Mexican black agouti

Dasyprocta mexicana

TAXONOMY

Dasyprocta mexicana Saussure, 1860, Veracruz, Mexico.

OTHER COMMON NAMES Spanish: Serete, guaqueque negro.

PHYSICAL CHARACTERISTICS

Head and body length, 12.6-25.2 in (32-64 cm); tail, 0.4-2.75 in (1-7 cm); weight, 1.3-8.8 lb (0.6-4 kg). This species is characterized by black body fur. Under parts are grayish or olive; there are long black hairs on the rump, and the eyes are ringed with conspicuous patches of naked pink skin. Pink skin also shows up at the base of the ears, contrast with the black fur and black pigmented ears.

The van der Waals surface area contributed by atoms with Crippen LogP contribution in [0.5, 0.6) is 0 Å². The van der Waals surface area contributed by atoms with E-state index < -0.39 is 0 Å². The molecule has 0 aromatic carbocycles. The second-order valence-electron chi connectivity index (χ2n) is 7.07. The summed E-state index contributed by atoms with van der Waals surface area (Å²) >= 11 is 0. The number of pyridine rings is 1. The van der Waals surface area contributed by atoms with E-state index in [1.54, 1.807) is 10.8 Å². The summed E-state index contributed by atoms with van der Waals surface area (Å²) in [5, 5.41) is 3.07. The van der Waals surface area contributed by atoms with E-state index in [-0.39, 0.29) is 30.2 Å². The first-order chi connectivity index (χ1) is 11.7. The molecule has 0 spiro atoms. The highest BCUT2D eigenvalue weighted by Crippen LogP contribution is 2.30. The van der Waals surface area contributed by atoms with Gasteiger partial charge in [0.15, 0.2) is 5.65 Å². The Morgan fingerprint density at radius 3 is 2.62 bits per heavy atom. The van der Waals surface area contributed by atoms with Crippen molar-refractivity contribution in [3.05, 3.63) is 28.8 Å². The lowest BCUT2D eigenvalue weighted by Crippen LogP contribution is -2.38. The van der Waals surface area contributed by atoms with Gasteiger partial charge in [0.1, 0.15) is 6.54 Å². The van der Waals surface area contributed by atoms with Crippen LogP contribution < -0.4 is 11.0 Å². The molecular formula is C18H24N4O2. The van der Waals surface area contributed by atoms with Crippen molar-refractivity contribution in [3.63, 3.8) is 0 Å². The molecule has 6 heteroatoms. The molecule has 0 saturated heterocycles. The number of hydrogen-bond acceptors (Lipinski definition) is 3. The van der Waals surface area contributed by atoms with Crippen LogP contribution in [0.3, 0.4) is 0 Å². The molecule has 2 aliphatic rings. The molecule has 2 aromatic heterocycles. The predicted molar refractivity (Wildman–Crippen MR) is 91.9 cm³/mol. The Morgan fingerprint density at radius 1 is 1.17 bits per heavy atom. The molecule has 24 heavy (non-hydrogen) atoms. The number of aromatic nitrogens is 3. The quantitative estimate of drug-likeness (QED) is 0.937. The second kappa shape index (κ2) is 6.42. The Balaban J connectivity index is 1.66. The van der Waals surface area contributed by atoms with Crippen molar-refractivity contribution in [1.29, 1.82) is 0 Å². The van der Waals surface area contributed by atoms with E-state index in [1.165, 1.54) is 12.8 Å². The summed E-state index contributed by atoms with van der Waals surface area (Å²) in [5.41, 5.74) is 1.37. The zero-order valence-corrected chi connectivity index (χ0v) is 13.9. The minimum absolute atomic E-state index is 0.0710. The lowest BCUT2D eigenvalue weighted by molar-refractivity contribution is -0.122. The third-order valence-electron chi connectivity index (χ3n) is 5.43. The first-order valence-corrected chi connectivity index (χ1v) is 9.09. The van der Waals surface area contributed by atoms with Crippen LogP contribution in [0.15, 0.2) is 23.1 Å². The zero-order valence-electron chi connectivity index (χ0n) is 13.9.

DISTRIBUTION

Occurs only in a small area of southeast Mexico in Veracruz, north Oaxaca, northwest Chiapas, and west Tabasco states.

HABITAT

Lives in evergreen forests and secondary growth, from lowlands to 1,970 ft (600 m).

BEHAVIOR

Mostly diurnal. Mated pairs occupy territories of 2.5-5 acres (1-2 ha) in extent.

FEEDING ECOLOGY AND DIET Known to eat fruit.

REPRODUCTIVE BIOLOGY

Two precocial young are born during the dry season.

CONSERVATION STATUS

Lower Risk/Near Threatened; was probably never common in its restricted range.

SIGNIFICANCE TO HUMANS

Hunted for food; it is also considered an agricultural pest. ♦

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